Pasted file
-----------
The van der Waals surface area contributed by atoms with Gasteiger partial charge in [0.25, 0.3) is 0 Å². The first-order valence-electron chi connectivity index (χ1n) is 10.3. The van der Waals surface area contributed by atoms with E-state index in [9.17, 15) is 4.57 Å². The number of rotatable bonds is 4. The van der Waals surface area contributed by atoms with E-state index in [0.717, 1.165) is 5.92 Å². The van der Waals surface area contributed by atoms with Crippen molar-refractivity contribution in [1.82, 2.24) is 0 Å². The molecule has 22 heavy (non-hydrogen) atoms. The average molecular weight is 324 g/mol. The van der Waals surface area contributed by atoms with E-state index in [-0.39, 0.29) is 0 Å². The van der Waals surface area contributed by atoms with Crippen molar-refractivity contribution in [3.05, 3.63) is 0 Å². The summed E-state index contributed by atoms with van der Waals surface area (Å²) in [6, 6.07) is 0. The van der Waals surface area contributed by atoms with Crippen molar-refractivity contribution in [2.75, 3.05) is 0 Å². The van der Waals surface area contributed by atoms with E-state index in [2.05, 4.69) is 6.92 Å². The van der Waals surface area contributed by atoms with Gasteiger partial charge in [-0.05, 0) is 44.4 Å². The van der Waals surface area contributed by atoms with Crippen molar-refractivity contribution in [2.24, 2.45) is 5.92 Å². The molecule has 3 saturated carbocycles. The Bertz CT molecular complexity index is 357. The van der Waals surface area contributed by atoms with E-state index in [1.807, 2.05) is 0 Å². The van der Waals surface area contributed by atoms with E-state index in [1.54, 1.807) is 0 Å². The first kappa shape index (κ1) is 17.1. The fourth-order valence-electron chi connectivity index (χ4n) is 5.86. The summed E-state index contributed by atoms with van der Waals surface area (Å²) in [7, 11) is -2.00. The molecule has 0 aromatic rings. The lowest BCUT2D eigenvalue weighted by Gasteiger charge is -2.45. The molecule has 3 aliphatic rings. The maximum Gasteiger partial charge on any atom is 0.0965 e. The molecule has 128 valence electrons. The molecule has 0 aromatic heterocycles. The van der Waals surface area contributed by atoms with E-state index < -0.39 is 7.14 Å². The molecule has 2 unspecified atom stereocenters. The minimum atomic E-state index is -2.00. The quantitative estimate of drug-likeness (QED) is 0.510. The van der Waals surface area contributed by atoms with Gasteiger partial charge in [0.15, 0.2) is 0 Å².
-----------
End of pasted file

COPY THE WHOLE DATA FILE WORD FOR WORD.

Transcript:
The van der Waals surface area contributed by atoms with Gasteiger partial charge in [0.25, 0.3) is 0 Å². The first-order valence-electron chi connectivity index (χ1n) is 10.3. The van der Waals surface area contributed by atoms with E-state index in [9.17, 15) is 4.57 Å². The number of rotatable bonds is 4. The van der Waals surface area contributed by atoms with E-state index in [0.717, 1.165) is 5.92 Å². The van der Waals surface area contributed by atoms with Crippen molar-refractivity contribution in [1.82, 2.24) is 0 Å². The molecule has 22 heavy (non-hydrogen) atoms. The average molecular weight is 324 g/mol. The van der Waals surface area contributed by atoms with E-state index in [-0.39, 0.29) is 0 Å². The van der Waals surface area contributed by atoms with Crippen molar-refractivity contribution in [3.05, 3.63) is 0 Å². The summed E-state index contributed by atoms with van der Waals surface area (Å²) in [6, 6.07) is 0. The van der Waals surface area contributed by atoms with Crippen molar-refractivity contribution in [2.75, 3.05) is 0 Å². The van der Waals surface area contributed by atoms with E-state index in [2.05, 4.69) is 6.92 Å². The van der Waals surface area contributed by atoms with Gasteiger partial charge in [-0.05, 0) is 44.4 Å². The van der Waals surface area contributed by atoms with Crippen molar-refractivity contribution in [2.24, 2.45) is 5.92 Å². The molecule has 3 saturated carbocycles. The Bertz CT molecular complexity index is 357. The van der Waals surface area contributed by atoms with E-state index in [1.807, 2.05) is 0 Å². The van der Waals surface area contributed by atoms with E-state index in [1.54, 1.807) is 0 Å². The first kappa shape index (κ1) is 17.1. The fourth-order valence-electron chi connectivity index (χ4n) is 5.86. The summed E-state index contributed by atoms with van der Waals surface area (Å²) in [7, 11) is -2.00. The molecule has 0 aromatic rings. The lowest BCUT2D eigenvalue weighted by Gasteiger charge is -2.45. The molecule has 3 aliphatic rings. The maximum Gasteiger partial charge on any atom is 0.0965 e. The molecule has 128 valence electrons. The molecule has 0 aromatic heterocycles. The van der Waals surface area contributed by atoms with E-state index < -0.39 is 7.14 Å². The molecule has 2 unspecified atom stereocenters. The minimum atomic E-state index is -2.00. The quantitative estimate of drug-likeness (QED) is 0.510. The van der Waals surface area contributed by atoms with Gasteiger partial charge in [0.15, 0.2) is 0 Å².